25 Copyright ©2007 by South-Western, a division of Thomson Learning. All rights reserved 25 What Does It Take to Be a Manager? After reading the next three sections, you should be able to: 5. explain what companies look for in managers. 6. discuss the top mistakes that managers make in their jobs. 7. describe the transition that employees go through when they are promoted to management.

26 Copyright ©2007 by South-Western, a division of Thomson Learning. All rights reserved 26 What Companies Look for in Managers Technical Skills Human Skills Conceptual Skills Conceptual Skills Motivation to Manage 5 5

27 Copyright ©2007 by South-Western, a division of Thomson Learning. All rights reserved 27 What Companies Look for in Managers 5 5 Skills are more or less important at different levels of management:

28 Copyright ©2007 by South-Western, a division of Thomson Learning. All rights reserved 28 Mistakes Managers Make Adapted from Exhibit 1.6 McCall & Lombardo, “What Makes a Top Executive?” Psychology Today, Feb Insensitive to others 2. Cold, aloof, arrogant 3. Betrayal of trust 4. Overly ambitious 5. Specific performance problems with the business 6. Overmanaging: unable to delegate or build a team 7. Unable to staff effectively 8. Unable to think strategically 9. Unable to adapt to boss with different style 10. Overdependent on advocate or mentor 6 6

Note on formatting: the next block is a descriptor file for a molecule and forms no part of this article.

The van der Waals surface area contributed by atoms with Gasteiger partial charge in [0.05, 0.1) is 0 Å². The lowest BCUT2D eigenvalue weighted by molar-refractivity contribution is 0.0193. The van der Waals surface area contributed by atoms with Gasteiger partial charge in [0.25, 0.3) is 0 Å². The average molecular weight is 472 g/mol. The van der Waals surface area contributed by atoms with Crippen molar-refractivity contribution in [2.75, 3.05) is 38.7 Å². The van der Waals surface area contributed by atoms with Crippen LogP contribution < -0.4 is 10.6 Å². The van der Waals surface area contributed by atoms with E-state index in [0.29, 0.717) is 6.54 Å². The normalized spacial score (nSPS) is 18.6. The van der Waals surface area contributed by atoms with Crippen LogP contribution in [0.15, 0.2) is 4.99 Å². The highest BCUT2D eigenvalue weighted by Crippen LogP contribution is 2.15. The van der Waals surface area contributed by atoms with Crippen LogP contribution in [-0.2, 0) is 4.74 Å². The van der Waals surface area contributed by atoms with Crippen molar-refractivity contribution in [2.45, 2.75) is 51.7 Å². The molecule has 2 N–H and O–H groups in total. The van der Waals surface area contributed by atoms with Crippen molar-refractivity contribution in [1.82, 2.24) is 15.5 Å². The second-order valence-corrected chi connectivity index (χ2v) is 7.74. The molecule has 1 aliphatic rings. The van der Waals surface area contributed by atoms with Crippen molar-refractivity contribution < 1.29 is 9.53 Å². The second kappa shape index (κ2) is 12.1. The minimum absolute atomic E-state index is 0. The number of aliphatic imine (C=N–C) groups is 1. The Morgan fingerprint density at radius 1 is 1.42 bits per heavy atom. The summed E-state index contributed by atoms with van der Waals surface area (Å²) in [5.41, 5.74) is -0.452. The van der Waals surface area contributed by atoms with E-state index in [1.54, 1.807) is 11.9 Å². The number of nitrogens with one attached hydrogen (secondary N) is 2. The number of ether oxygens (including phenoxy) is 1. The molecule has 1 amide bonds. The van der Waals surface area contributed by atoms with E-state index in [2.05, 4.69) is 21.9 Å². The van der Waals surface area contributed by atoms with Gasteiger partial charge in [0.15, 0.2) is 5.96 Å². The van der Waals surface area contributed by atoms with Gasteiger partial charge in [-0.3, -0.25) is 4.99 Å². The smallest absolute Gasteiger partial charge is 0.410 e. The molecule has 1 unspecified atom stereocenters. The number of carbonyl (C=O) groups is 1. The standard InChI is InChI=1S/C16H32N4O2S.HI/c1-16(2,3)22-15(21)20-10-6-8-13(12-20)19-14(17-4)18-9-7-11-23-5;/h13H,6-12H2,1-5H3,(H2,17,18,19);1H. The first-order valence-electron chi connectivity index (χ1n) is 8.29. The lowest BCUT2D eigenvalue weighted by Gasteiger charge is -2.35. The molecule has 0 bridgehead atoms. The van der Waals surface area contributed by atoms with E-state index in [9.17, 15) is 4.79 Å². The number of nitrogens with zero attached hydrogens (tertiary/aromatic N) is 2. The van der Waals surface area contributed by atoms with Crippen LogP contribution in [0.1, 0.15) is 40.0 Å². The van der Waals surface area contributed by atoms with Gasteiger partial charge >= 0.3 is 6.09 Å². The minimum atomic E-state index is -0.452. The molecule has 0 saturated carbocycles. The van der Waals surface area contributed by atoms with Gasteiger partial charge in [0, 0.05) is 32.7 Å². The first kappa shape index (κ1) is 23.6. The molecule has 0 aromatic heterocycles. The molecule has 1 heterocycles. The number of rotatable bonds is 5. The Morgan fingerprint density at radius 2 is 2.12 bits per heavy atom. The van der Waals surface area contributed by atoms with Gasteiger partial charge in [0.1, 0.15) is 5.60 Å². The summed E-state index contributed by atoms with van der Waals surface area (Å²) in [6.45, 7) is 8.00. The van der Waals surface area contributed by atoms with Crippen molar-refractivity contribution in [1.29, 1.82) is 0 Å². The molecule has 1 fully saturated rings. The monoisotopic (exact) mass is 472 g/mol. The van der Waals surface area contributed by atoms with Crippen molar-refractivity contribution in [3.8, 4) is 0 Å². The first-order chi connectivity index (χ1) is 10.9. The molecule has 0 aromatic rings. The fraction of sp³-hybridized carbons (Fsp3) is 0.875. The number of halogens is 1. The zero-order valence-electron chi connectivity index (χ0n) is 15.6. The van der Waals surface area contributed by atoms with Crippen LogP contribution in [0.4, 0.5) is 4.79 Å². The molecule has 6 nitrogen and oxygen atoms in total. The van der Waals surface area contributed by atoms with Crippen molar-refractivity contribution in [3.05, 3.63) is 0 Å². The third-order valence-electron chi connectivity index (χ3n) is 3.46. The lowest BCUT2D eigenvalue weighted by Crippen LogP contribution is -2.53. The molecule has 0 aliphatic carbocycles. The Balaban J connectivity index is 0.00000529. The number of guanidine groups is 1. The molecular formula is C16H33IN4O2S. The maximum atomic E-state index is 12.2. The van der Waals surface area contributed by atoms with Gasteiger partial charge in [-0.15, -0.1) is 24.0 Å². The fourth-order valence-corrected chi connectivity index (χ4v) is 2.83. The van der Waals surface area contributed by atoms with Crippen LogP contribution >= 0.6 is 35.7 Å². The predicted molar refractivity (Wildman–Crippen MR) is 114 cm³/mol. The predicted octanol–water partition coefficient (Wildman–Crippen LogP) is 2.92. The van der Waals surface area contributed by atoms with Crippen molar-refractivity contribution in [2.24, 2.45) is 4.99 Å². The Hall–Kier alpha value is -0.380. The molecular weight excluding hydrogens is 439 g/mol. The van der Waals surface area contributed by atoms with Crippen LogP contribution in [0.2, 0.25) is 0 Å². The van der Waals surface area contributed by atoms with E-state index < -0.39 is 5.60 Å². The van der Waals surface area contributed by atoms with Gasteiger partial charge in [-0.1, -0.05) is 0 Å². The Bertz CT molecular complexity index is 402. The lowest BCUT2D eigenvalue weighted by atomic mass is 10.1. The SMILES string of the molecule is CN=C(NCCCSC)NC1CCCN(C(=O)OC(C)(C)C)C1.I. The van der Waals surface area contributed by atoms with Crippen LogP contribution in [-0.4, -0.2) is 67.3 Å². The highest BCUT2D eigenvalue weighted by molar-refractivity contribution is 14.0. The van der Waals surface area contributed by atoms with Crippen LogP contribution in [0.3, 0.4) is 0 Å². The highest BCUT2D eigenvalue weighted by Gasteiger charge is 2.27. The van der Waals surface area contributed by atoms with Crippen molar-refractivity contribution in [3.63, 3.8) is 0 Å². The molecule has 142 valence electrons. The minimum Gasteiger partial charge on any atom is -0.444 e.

29 Copyright ©2007 by South-Western, a division of Thomson Learning. All rights reserved 29 The First Year Management Transition  Be the boss  Formal authority  Manage tasks  Job is not managing people  Be the boss  Formal authority  Manage tasks  Job is not managing people  Initial expecta- tions were wrong  Fast pace  Heavy workload  Job is to be problem-solver and troubleshooter  Initial expecta- tions were wrong  Fast pace  Heavy workload  Job is to be problem-solver and troubleshooter  No longer “doer”  Communication, listening, positive reinforcement  Learning to adapt and control stress  Job is people development  No longer “doer”  Communication, listening, positive reinforcement  Learning to adapt and control stress  Job is people development Managers’ Initial Expectations After Six Months As a Manager After a Year As a Manager Adapted from Exhibit